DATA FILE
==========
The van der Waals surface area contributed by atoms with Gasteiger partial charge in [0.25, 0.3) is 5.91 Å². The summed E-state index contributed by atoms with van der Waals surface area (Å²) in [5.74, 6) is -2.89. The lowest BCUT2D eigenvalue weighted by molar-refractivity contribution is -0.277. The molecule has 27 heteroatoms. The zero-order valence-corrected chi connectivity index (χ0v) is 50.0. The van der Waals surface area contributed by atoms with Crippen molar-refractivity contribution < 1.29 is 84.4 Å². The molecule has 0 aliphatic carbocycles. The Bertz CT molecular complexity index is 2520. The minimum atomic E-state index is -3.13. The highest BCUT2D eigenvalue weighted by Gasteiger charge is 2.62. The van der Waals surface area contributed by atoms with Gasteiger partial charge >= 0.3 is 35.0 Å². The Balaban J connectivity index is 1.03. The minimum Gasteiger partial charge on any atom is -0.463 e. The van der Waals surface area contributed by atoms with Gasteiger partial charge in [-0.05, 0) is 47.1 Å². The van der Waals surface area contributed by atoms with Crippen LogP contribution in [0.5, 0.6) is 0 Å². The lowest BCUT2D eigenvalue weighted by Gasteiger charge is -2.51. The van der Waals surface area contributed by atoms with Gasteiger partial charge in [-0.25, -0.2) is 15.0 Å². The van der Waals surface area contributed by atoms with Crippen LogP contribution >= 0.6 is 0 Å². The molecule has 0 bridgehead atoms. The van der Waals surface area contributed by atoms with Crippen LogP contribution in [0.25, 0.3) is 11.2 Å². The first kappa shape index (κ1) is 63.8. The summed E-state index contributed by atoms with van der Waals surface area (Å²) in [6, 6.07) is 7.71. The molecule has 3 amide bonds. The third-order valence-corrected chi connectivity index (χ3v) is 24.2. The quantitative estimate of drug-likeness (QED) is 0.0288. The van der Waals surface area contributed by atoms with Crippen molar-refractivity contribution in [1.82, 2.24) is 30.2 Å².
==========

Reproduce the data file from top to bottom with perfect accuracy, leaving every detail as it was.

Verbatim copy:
The van der Waals surface area contributed by atoms with Gasteiger partial charge in [0.25, 0.3) is 5.91 Å². The summed E-state index contributed by atoms with van der Waals surface area (Å²) in [5.74, 6) is -2.89. The lowest BCUT2D eigenvalue weighted by molar-refractivity contribution is -0.277. The molecule has 27 heteroatoms. The zero-order valence-corrected chi connectivity index (χ0v) is 50.0. The van der Waals surface area contributed by atoms with Crippen molar-refractivity contribution < 1.29 is 84.4 Å². The molecule has 0 aliphatic carbocycles. The Bertz CT molecular complexity index is 2520. The minimum atomic E-state index is -3.13. The highest BCUT2D eigenvalue weighted by Gasteiger charge is 2.62. The van der Waals surface area contributed by atoms with Gasteiger partial charge >= 0.3 is 35.0 Å². The Balaban J connectivity index is 1.03. The minimum Gasteiger partial charge on any atom is -0.463 e. The van der Waals surface area contributed by atoms with Gasteiger partial charge in [-0.05, 0) is 47.1 Å². The van der Waals surface area contributed by atoms with Crippen LogP contribution in [0.5, 0.6) is 0 Å². The lowest BCUT2D eigenvalue weighted by Gasteiger charge is -2.51. The van der Waals surface area contributed by atoms with Gasteiger partial charge in [-0.25, -0.2) is 15.0 Å². The van der Waals surface area contributed by atoms with Crippen LogP contribution >= 0.6 is 0 Å². The molecule has 0 bridgehead atoms. The van der Waals surface area contributed by atoms with Crippen LogP contribution in [0.25, 0.3) is 11.2 Å². The first kappa shape index (κ1) is 63.8. The summed E-state index contributed by atoms with van der Waals surface area (Å²) in [6, 6.07) is 7.71. The molecule has 3 amide bonds. The third-order valence-corrected chi connectivity index (χ3v) is 24.2. The quantitative estimate of drug-likeness (QED) is 0.0288. The van der Waals surface area contributed by atoms with Crippen molar-refractivity contribution in [1.82, 2.24) is 30.2 Å².